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Irish Druids And Old Irish Religions

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Author Topic: Irish Druids And Old Irish Religions  (Read 5741 times)
Crissy Herrell
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« Reply #255 on: February 22, 2009, 12:52:06 am »

Ross, Inspector of Schools, wrote in 1877--"A careful analysis of the thought of the West Highland Tales (by T. E. Campbell) points to an antiquity beyond the introduction of Christianity into Scotland."

The Rev. Dr. Waddell, in his Ossian and the Clyde, had no difficulty, in spite of some apparent geological changes, in identifying some of the localities mentioned in the poems. "In Ireland," says he, "the joint tombs of Lamderg, Ullin, and Gelchosa, with the adjoining tomb of Orla and Ryno, might be identified on the northern slope of the Carrickfergus ranges, between the upper and lower Carneals (Ossian's Cormul), and Lake Mourne." Yet, as he adds, "The topography of Ossian was a mystery to Johnson, to Pinkerton, to Laing, and a wilderness of error to Macpherson himself."

The Homeric dispute as to authenticity is recalled by the Ossianic one. Thoreau thought Ossian "of the same stamp with the Iliad itself." Homer appears to us in connection with blind reciters, as does Ossian.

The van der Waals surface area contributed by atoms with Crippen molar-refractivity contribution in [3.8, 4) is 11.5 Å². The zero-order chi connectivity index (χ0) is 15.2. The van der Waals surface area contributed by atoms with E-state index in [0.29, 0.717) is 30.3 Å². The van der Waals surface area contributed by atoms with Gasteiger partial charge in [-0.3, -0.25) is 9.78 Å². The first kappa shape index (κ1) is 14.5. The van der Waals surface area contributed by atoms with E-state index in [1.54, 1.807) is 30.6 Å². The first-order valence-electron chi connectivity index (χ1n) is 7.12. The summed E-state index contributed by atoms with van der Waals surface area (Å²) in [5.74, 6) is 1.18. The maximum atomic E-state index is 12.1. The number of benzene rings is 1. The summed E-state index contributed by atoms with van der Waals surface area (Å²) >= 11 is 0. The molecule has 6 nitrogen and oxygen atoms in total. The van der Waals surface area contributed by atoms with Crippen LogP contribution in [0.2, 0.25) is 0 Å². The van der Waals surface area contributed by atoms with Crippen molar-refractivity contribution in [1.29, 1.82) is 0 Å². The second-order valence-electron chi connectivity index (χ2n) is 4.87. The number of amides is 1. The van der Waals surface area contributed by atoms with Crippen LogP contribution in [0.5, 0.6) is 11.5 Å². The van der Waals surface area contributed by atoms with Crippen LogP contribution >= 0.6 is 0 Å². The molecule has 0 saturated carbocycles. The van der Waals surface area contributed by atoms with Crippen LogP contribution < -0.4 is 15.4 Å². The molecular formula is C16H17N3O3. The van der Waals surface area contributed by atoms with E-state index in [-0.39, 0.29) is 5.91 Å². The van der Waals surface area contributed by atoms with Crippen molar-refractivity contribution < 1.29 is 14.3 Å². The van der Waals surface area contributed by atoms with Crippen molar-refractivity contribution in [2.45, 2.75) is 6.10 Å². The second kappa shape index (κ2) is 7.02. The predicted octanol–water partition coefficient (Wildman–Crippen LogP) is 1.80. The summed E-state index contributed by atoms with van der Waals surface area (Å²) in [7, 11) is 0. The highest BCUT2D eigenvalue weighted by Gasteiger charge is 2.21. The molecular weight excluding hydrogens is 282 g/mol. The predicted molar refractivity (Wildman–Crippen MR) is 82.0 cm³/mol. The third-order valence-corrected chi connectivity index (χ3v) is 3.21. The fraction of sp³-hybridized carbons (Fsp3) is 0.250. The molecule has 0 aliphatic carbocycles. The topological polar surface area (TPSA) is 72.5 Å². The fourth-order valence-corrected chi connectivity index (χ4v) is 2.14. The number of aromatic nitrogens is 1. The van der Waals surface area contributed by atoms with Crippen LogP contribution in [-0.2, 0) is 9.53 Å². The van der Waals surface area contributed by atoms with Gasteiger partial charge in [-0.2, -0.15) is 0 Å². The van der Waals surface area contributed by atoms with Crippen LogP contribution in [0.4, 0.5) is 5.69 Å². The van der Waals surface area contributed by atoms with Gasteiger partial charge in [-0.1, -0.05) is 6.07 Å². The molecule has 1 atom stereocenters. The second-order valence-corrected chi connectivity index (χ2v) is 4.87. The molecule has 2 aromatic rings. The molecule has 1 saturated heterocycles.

The subject of Homer has had exhaustive treatment under the genius and research of a Gladstone. Yet not a few learned men detect a different author in the Odyssey to that of the Iliad. The two poems depict different conditions of civilization, the Iliad being the older, with different ideas as to the Future Life. If, then, there be such difficulty in deciding upon Homer, obscurity may be imagined in relation to Ossian. In both cases, probably, there was need of a compiler of the scattered bardic lays, the Macpherson of the period.

Dr. Shaw's Gaelic Dictionary asserts that--"Fion is not known in the Highlands by the name of Fingal. He is Universally supposed to be an Irishman." King James, in 1613, in a speech, said--"The ancient Kings of Scotland were descended from the Kings of Ireland." Of the several

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